LGBT tri­umphs: two gov­er­nor­ships, nine seats in Congress

Porterville Recorder - - RECORD - By DAVID CRARY

On the East Coast, West Coast and in heart­land states be­tween them, LGBT can­di­dates scored a raft of no­table midterm elec­tion vic­to­ries — win­ning two gov­er­nor­ships, at least nine seats in Congress, and their first-ever leg­isla­tive seats in In­di­ana, Kansas and Ne­braska.

The head of the LGBTQ Vic­tory Fund, which re­cruits and as­sists LGBT can­di­dates, said many of the win­ners in Tues­day's elec­tions were mo­ti­vated by con­cerns over the Trump ad­min­is­tra­tion's roll­back of pro­tec­tions for trans­gen­der peo­ple.

"We've worked hard to achieve the rights we have to­day," said the fund's CEO, for­mer Hous­ton Mayor An­nise Parker. "But we re­al­ize we're still in a vul­ner­a­ble po­si­tion in many places."

From Parker's per­spec­tive, the high­lights were many. In Colorado, U.S. Rep. Jared Po­lis be­came the first openly gay man elected as a gov­er­nor of any state. In Wis­con­sin, Tammy Bald­win — who in 2012 be­came the first openly gay per­son to win a U.S. Se­nate seat — eas­ily won re-elec­tion de­spite be­ing tar­geted by out­side con­ser­va­tive groups that spent mil­lions at­tack­ing her.

In races for the U.S. house, a record eight LGBT can­di­dates won seats for the Democrats. Four in­cum­bents— Mark Takano of Cal­i­for­nia, Sean Pa­trick Mal­oney of New York, David Ci­cilline of Rhode Is­land and Mark Po­can of Wis­con­sin — will be joined in Jan­uary by new­com­ers Katie Hill of Cal­i­for­nia, Sharice Davids of Kansas, Angie Craig of Min­nesota and Chris Pap­pas of New Hamp­shire.

For two other LGBT can­di­dates, their races were too close to call — U.S. Rep. Kyrsten Sinema's bid for a U.S. Se­nate seat in Ari­zona and Gina Or­tiz Jones' race for a U.S. House seat in Texas.

Hill, Davids and Craig were among a batch of Demo­cratic win­ners who flipped con­trol of Gop-held House seats, over­com­ing ini­tial skep­ti­cism that LGBT can­di­dates were not best-suited for that chal­lenge.

"We saw LGBTQ can­di­dates talk openly about their lives to a de­gree unseen in past elec­tions — and it res­onated with vot­ers," Parker said.

In Min­nesota, Craig fea­tured her wife and their sons in TV ads en route to win­ning a re­match against GOP Rep. Ja­son Lewis in the Twin Cities' sub­ur­ban 2nd Dis­trict.

"What I say is my wife and I have four sons, just like any other politi­cian would," Craig said dur­ing the cam­paign. "It'd be cool to be the first openly gay mem­ber of Congress from Min­nesota, but that's not why I'm run­ning."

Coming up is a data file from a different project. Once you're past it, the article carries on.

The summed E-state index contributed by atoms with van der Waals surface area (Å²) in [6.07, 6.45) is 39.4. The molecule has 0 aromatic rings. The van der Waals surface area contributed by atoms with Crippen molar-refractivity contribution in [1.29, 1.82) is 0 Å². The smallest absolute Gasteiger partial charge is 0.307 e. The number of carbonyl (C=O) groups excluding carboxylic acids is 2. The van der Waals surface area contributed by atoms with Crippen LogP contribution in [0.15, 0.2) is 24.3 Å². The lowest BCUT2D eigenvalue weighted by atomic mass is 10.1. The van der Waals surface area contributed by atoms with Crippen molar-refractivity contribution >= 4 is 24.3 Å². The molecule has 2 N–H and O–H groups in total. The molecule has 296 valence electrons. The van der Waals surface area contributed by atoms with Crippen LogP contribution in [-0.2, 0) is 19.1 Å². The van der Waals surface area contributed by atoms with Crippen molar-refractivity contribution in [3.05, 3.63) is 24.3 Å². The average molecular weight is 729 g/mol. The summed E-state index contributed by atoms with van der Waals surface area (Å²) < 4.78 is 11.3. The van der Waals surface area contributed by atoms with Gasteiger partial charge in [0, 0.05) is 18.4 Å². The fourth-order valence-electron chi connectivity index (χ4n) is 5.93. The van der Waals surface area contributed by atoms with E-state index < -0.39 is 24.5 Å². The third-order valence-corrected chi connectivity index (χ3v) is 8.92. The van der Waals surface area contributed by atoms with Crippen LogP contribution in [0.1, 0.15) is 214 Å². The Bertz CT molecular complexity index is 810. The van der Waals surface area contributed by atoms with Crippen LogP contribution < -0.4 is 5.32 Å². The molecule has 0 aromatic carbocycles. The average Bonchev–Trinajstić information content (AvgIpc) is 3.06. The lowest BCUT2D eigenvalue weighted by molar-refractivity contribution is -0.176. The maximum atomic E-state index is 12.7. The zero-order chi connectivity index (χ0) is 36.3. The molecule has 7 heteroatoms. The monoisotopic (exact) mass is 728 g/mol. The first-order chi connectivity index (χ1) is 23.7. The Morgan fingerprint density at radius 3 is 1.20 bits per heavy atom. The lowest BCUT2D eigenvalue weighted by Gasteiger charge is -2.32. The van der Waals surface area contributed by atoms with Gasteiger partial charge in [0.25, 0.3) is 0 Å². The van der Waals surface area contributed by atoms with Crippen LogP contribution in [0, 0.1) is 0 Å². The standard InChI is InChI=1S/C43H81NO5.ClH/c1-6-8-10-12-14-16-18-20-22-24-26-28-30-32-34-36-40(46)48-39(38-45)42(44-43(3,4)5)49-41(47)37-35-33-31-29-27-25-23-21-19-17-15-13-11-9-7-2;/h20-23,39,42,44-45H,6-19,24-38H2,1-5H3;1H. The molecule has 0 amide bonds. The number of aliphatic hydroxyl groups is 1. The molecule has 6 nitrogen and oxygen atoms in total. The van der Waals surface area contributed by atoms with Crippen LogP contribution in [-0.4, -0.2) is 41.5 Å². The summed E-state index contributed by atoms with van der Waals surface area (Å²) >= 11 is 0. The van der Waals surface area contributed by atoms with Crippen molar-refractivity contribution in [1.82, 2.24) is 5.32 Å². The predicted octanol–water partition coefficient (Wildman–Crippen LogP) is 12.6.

In Kansas' 3rd Dis­trict, near Kansas City, Davids un­seated four-term GOP in­cum­bent Kevin Yoder. Be­ing les­bian was only one as­pect of an eye-catch­ing bi­og­ra­phy — she's also Na­tive Amer­i­can, a lawyer, a for­mer White House fel­low, and a past com­peti­tor in mixed mar­tial arts.

"From the be­gin­ning, this cam­paign has been built on bring­ing new lead­ers to the ta­ble, and new voices to the ta­ble," she said in her vic­tory speech.

In New Hamp­shire, Pap­pas did not stress his LGBT sta­tus dur­ing the cam­paign, but re­acted with pas­sion dur­ing a de­bate when his GOP ri­val, Ed­die Ed­wards, ques­tioned why Pap­pas had been pho­tographed wear­ing a "Re­sist" T-shirt.

"The photo you are re­fer­ring to is a rain­bow shirt I wore at a gay pride event," Pap­pas said. "I am proud of who I am and I am proud to stand up against hate, big­otry and in­tol­er­ance."

In Colorado, which was be­set by gay-rights con­tro­ver­sies in the past, Po­lis' suc­cess­ful cam­paign for gov­er­nor was strik­ing in that his LGBT sta­tus never be­came a cam­paign is­sue.

BY COLIN E. BRALEY

AP FILE PHOTO In this Tues­day, Nov. 6, photo, Demo­cratic house can­di­date Sharice Davids pre­pares to speak to sup­port­ers at a vic­tory party in Olathe, Kan. Davids de­feated Repub­li­can in­cum­bent Kevin Yoder to win the Kansas' 3rd Con­gres­sional Dis­trict seat.

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